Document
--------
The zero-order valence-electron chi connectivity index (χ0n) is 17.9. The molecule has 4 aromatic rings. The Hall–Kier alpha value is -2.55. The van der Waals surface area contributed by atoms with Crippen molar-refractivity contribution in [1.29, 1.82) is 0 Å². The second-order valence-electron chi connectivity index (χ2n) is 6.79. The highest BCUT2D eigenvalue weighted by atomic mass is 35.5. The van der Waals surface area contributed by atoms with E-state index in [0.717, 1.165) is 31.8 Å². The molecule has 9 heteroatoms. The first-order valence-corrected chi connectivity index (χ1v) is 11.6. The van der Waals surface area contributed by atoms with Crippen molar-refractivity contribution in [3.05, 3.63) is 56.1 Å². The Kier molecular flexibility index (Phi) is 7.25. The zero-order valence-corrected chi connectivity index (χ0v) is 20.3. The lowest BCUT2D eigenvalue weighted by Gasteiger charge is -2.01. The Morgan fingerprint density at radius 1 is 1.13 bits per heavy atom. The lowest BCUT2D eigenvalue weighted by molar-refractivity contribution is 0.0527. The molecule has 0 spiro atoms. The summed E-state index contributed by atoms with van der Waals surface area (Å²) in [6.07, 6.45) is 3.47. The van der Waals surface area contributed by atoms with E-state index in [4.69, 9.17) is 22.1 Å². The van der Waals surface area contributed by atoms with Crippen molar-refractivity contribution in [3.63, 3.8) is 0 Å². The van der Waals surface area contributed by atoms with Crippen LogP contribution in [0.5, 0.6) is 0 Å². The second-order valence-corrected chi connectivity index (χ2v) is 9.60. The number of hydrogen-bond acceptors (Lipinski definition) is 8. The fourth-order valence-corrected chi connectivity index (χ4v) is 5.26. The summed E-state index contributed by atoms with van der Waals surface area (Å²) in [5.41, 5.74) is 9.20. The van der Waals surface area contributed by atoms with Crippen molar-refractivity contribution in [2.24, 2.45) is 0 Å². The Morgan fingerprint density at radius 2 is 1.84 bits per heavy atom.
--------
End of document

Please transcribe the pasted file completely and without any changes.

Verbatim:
The zero-order valence-electron chi connectivity index (χ0n) is 17.9. The molecule has 4 aromatic rings. The Hall–Kier alpha value is -2.55. The van der Waals surface area contributed by atoms with Crippen molar-refractivity contribution in [1.29, 1.82) is 0 Å². The second-order valence-electron chi connectivity index (χ2n) is 6.79. The highest BCUT2D eigenvalue weighted by atomic mass is 35.5. The van der Waals surface area contributed by atoms with E-state index in [0.717, 1.165) is 31.8 Å². The molecule has 9 heteroatoms. The first-order valence-corrected chi connectivity index (χ1v) is 11.6. The van der Waals surface area contributed by atoms with Crippen molar-refractivity contribution in [3.05, 3.63) is 56.1 Å². The Kier molecular flexibility index (Phi) is 7.25. The zero-order valence-corrected chi connectivity index (χ0v) is 20.3. The lowest BCUT2D eigenvalue weighted by Gasteiger charge is -2.01. The Morgan fingerprint density at radius 1 is 1.13 bits per heavy atom. The lowest BCUT2D eigenvalue weighted by molar-refractivity contribution is 0.0527. The molecule has 0 spiro atoms. The summed E-state index contributed by atoms with van der Waals surface area (Å²) in [6.07, 6.45) is 3.47. The van der Waals surface area contributed by atoms with E-state index in [4.69, 9.17) is 22.1 Å². The van der Waals surface area contributed by atoms with Crippen molar-refractivity contribution in [3.63, 3.8) is 0 Å². The van der Waals surface area contributed by atoms with Crippen LogP contribution in [0.5, 0.6) is 0 Å². The second-order valence-corrected chi connectivity index (χ2v) is 9.60. The number of hydrogen-bond acceptors (Lipinski definition) is 8. The fourth-order valence-corrected chi connectivity index (χ4v) is 5.26. The summed E-state index contributed by atoms with van der Waals surface area (Å²) in [5.41, 5.74) is 9.20. The van der Waals surface area contributed by atoms with Crippen molar-refractivity contribution in [2.24, 2.45) is 0 Å². The Morgan fingerprint density at radius 2 is 1.84 bits per heavy atom.